Lloyd’s List, The Intelligence – Dealing with China’s invisible hand

by Tom Leander

The state is an invasive force in strategic industries. Tom Leader asks what lessons can shipowners draw to guide their business in this essential nation to shipping.

Want to buy a valemax, anyone? Ponta da Madeira, a 400,000 dwt valemax vessel 90% complete, is up for sale at STX Dalian shipyard in China. Vale itself doesn’t want the newbuilding, at least now. It belonged to South Korean dry bulk operator Pan Ocean, which ordered it for an estimated $120m more than four years ago.

But Pan Ocean filed for bankruptcy in 2013 and cancelled the contract more than a year later, throwing it back on the strapped shipyard, which itself is amid a workout. Clarksons lists its ownership as “unknown”. Prospective buyers stop by from time to time, discreetly kicking the tyres.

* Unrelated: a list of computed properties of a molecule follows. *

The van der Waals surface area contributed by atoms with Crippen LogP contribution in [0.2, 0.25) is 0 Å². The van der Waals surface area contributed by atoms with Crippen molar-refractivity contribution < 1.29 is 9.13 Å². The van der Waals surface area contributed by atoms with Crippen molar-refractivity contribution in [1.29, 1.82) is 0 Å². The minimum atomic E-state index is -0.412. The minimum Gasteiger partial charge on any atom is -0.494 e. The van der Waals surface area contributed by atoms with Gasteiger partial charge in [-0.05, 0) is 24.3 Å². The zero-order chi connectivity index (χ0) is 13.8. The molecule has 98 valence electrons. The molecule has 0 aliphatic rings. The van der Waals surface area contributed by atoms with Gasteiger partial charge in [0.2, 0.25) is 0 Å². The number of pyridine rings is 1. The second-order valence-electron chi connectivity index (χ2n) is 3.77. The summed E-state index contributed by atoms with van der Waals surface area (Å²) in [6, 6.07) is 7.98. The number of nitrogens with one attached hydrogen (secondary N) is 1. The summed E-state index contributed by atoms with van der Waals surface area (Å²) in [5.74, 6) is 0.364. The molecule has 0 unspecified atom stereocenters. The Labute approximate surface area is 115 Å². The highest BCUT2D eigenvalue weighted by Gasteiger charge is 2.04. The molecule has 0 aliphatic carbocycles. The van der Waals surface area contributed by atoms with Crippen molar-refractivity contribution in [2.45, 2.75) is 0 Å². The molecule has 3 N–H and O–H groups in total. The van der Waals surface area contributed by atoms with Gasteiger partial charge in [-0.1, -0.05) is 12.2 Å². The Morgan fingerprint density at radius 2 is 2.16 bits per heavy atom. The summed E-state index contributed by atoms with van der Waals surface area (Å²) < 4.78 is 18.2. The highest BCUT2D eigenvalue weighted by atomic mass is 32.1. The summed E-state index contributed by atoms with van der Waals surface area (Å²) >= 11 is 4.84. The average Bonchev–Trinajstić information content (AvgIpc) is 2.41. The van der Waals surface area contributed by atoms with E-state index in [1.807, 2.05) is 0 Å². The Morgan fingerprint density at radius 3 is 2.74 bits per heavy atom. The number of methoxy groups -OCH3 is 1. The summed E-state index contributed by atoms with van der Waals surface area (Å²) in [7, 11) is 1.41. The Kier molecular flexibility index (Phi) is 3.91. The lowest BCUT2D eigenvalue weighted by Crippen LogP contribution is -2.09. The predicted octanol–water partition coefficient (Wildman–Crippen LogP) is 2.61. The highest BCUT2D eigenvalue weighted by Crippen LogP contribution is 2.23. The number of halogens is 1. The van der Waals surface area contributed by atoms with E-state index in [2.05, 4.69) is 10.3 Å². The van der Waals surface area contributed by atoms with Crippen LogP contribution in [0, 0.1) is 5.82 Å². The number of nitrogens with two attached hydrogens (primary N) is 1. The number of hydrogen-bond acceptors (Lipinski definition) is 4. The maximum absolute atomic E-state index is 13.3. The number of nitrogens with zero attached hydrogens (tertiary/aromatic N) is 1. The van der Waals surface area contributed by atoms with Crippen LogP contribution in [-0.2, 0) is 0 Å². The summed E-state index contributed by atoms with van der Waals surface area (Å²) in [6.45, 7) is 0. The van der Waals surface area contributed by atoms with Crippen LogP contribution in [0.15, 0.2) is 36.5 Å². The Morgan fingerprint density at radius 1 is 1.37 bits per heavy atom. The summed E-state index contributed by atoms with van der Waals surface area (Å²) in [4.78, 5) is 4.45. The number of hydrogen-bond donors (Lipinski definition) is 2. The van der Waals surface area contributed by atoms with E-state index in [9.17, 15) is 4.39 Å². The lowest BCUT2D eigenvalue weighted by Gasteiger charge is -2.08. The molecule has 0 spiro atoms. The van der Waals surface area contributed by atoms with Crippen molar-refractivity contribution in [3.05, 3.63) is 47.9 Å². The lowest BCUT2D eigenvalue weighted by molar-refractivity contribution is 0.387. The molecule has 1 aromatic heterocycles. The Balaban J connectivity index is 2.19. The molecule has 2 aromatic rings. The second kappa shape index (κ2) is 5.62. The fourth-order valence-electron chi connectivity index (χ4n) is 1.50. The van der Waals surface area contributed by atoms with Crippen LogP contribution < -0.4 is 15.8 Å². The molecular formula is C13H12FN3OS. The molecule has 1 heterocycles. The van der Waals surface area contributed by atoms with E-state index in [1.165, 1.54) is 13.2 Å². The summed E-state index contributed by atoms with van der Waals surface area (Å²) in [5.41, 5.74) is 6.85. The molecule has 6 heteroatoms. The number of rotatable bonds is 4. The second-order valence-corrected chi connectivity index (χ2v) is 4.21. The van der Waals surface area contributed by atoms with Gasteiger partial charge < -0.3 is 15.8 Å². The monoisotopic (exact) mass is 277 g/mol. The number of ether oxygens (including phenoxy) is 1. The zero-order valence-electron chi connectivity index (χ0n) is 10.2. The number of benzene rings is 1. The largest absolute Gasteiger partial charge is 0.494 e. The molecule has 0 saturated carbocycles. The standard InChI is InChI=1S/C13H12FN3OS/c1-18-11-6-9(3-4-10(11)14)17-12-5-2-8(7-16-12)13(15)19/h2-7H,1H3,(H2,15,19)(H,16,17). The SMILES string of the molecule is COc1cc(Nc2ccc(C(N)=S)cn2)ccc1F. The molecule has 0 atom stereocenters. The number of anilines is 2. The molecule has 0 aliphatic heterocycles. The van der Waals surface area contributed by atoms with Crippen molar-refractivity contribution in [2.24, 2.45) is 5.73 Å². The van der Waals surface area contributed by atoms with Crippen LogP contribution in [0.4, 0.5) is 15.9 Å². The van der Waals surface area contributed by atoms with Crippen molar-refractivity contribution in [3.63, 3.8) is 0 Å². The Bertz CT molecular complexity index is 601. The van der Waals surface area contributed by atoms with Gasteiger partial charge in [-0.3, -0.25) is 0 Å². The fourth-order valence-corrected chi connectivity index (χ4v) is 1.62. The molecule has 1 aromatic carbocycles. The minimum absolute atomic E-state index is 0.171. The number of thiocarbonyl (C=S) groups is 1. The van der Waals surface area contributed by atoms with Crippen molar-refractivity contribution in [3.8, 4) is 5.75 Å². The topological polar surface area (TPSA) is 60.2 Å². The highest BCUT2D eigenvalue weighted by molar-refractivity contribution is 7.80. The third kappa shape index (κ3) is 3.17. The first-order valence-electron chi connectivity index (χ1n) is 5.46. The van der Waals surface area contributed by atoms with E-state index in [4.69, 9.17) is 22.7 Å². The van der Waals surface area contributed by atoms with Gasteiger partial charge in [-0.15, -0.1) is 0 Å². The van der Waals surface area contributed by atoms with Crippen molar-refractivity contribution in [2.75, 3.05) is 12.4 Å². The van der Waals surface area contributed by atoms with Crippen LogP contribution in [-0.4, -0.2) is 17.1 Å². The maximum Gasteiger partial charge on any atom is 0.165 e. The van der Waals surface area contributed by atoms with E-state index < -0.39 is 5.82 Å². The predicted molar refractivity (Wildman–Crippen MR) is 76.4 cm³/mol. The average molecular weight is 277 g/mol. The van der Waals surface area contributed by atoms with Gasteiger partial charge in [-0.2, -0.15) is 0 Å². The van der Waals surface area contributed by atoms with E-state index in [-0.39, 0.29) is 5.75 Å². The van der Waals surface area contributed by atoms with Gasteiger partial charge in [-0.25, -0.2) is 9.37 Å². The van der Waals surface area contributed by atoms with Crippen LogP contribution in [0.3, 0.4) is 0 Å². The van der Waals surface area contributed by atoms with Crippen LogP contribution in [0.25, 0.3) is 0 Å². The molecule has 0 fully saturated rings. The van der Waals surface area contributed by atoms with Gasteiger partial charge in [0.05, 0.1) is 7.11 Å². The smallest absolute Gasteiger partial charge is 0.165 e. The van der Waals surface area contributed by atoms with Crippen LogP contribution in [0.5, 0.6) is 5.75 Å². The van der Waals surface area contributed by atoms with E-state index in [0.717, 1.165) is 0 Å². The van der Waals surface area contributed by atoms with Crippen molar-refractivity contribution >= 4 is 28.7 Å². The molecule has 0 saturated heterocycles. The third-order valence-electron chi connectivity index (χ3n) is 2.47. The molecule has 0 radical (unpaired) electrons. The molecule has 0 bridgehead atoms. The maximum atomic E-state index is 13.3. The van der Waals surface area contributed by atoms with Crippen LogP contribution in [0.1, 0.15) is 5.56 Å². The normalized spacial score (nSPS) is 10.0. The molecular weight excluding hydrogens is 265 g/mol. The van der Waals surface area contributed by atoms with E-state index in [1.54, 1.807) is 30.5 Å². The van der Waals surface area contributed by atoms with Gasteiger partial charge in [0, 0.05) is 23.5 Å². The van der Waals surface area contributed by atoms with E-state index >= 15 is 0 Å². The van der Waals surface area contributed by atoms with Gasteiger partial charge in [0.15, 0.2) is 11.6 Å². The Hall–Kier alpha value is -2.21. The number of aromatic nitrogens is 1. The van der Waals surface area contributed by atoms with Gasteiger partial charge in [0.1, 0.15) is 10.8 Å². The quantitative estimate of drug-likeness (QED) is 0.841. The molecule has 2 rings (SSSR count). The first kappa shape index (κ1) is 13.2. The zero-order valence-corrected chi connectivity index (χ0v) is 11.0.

One of these was Soo Cheon Lee, co-founder of well-known Asian fixed income specialist SC Lowy, an experienced adviser and financier in distressed shipping plays. SC Lowy was the mastermind behind the workout and fi nancing that led to Korea Line’s emergence from bankruptcy and eventual sale. More recently, it became the largest creditor to Pan Ocean before that stripped-down company was sold to South Korea’s Harim Group.

SC Lowy snatched up a bulker belonging to Taiwan’s Nobu Su, and sold the ship at a profit. In other words, Mr Lee is hardly afraid of risking good money on bargain assets washed up in the wake of bankruptcies. And Ponta da Madeira reportedly is being offered for $30m. Full cover story – page 12.

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